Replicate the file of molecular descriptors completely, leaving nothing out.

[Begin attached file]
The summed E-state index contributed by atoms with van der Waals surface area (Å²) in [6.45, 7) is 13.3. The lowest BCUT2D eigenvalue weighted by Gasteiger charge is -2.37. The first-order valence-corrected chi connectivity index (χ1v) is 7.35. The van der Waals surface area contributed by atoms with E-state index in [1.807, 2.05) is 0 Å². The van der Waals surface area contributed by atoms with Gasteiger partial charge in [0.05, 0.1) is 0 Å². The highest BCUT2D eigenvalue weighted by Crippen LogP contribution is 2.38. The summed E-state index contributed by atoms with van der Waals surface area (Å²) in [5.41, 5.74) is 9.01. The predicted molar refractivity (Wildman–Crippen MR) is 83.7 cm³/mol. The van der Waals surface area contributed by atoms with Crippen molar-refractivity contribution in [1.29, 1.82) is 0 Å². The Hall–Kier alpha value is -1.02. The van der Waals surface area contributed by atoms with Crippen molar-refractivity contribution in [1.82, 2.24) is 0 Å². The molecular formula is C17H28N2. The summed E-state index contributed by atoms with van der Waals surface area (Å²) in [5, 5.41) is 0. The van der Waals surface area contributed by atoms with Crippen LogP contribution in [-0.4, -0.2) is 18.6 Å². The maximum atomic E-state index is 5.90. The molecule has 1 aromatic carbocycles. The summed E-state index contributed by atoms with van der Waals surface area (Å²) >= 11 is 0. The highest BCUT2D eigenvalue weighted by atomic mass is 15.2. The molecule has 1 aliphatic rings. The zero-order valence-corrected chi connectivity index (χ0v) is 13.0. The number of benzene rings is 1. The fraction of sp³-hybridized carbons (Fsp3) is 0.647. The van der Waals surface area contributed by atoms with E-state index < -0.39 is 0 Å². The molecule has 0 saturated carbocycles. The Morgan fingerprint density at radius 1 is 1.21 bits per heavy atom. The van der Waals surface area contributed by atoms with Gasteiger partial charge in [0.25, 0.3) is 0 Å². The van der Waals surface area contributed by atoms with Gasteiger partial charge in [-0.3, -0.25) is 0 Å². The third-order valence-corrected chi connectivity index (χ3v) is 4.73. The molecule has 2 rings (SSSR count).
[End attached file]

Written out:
The summed E-state index contributed by atoms with van der Waals surface area (Å²) in [6.45, 7) is 13.3. The lowest BCUT2D eigenvalue weighted by Gasteiger charge is -2.37. The first-order valence-corrected chi connectivity index (χ1v) is 7.35. The van der Waals surface area contributed by atoms with E-state index in [1.807, 2.05) is 0 Å². The van der Waals surface area contributed by atoms with Gasteiger partial charge in [0.05, 0.1) is 0 Å². The highest BCUT2D eigenvalue weighted by Crippen LogP contribution is 2.38. The summed E-state index contributed by atoms with van der Waals surface area (Å²) in [5.41, 5.74) is 9.01. The predicted molar refractivity (Wildman–Crippen MR) is 83.7 cm³/mol. The van der Waals surface area contributed by atoms with Crippen molar-refractivity contribution in [1.29, 1.82) is 0 Å². The Hall–Kier alpha value is -1.02. The van der Waals surface area contributed by atoms with Crippen molar-refractivity contribution in [1.82, 2.24) is 0 Å². The molecular formula is C17H28N2. The summed E-state index contributed by atoms with van der Waals surface area (Å²) in [5, 5.41) is 0. The van der Waals surface area contributed by atoms with Crippen LogP contribution in [-0.4, -0.2) is 18.6 Å². The maximum atomic E-state index is 5.90. The molecule has 1 aromatic carbocycles. The summed E-state index contributed by atoms with van der Waals surface area (Å²) >= 11 is 0. The highest BCUT2D eigenvalue weighted by atomic mass is 15.2. The molecule has 1 aliphatic rings. The zero-order valence-corrected chi connectivity index (χ0v) is 13.0. The number of benzene rings is 1. The fraction of sp³-hybridized carbons (Fsp3) is 0.647. The van der Waals surface area contributed by atoms with E-state index < -0.39 is 0 Å². The molecule has 0 saturated carbocycles. The Morgan fingerprint density at radius 1 is 1.21 bits per heavy atom. The van der Waals surface area contributed by atoms with Gasteiger partial charge in [0.25, 0.3) is 0 Å². The van der Waals surface area contributed by atoms with Gasteiger partial charge in [-0.3, -0.25) is 0 Å². The third-order valence-corrected chi connectivity index (χ3v) is 4.73. The molecule has 2 rings (SSSR count).